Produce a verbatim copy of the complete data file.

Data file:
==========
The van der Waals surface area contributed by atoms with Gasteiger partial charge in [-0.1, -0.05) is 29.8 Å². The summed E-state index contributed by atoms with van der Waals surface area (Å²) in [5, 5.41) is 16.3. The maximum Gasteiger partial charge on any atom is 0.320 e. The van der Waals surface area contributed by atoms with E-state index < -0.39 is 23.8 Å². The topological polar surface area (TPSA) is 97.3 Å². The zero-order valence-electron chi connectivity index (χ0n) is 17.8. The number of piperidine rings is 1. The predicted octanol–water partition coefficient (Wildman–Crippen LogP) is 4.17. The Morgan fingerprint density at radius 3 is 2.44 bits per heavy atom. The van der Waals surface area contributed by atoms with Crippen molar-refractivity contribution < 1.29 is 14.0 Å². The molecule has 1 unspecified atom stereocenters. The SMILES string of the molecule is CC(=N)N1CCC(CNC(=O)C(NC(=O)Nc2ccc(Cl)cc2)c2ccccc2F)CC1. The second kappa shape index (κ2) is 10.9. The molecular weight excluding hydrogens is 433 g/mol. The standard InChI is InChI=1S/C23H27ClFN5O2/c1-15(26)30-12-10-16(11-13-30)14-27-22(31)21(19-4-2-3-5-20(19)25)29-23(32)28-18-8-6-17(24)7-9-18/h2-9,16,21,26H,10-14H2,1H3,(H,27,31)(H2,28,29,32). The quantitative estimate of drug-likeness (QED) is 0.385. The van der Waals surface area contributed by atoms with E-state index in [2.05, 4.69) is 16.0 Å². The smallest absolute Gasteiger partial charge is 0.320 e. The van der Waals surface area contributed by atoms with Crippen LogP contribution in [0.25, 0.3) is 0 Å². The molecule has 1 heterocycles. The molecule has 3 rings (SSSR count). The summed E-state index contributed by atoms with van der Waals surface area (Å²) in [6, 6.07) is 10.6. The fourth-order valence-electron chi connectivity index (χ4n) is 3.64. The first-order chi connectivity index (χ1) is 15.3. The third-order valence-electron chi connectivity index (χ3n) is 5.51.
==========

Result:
The van der Waals surface area contributed by atoms with Gasteiger partial charge in [-0.1, -0.05) is 29.8 Å². The summed E-state index contributed by atoms with van der Waals surface area (Å²) in [5, 5.41) is 16.3. The maximum Gasteiger partial charge on any atom is 0.320 e. The van der Waals surface area contributed by atoms with E-state index < -0.39 is 23.8 Å². The topological polar surface area (TPSA) is 97.3 Å². The zero-order valence-electron chi connectivity index (χ0n) is 17.8. The number of piperidine rings is 1. The predicted octanol–water partition coefficient (Wildman–Crippen LogP) is 4.17. The Morgan fingerprint density at radius 3 is 2.44 bits per heavy atom. The van der Waals surface area contributed by atoms with Crippen molar-refractivity contribution < 1.29 is 14.0 Å². The molecule has 1 unspecified atom stereocenters. The SMILES string of the molecule is CC(=N)N1CCC(CNC(=O)C(NC(=O)Nc2ccc(Cl)cc2)c2ccccc2F)CC1. The second kappa shape index (κ2) is 10.9. The molecular weight excluding hydrogens is 433 g/mol. The standard InChI is InChI=1S/C23H27ClFN5O2/c1-15(26)30-12-10-16(11-13-30)14-27-22(31)21(19-4-2-3-5-20(19)25)29-23(32)28-18-8-6-17(24)7-9-18/h2-9,16,21,26H,10-14H2,1H3,(H,27,31)(H2,28,29,32). The quantitative estimate of drug-likeness (QED) is 0.385. The van der Waals surface area contributed by atoms with E-state index in [2.05, 4.69) is 16.0 Å². The smallest absolute Gasteiger partial charge is 0.320 e. The van der Waals surface area contributed by atoms with Crippen LogP contribution in [0.25, 0.3) is 0 Å². The molecule has 1 heterocycles. The molecule has 3 rings (SSSR count). The summed E-state index contributed by atoms with van der Waals surface area (Å²) in [6, 6.07) is 10.6. The fourth-order valence-electron chi connectivity index (χ4n) is 3.64. The first-order chi connectivity index (χ1) is 15.3. The third-order valence-electron chi connectivity index (χ3n) is 5.51.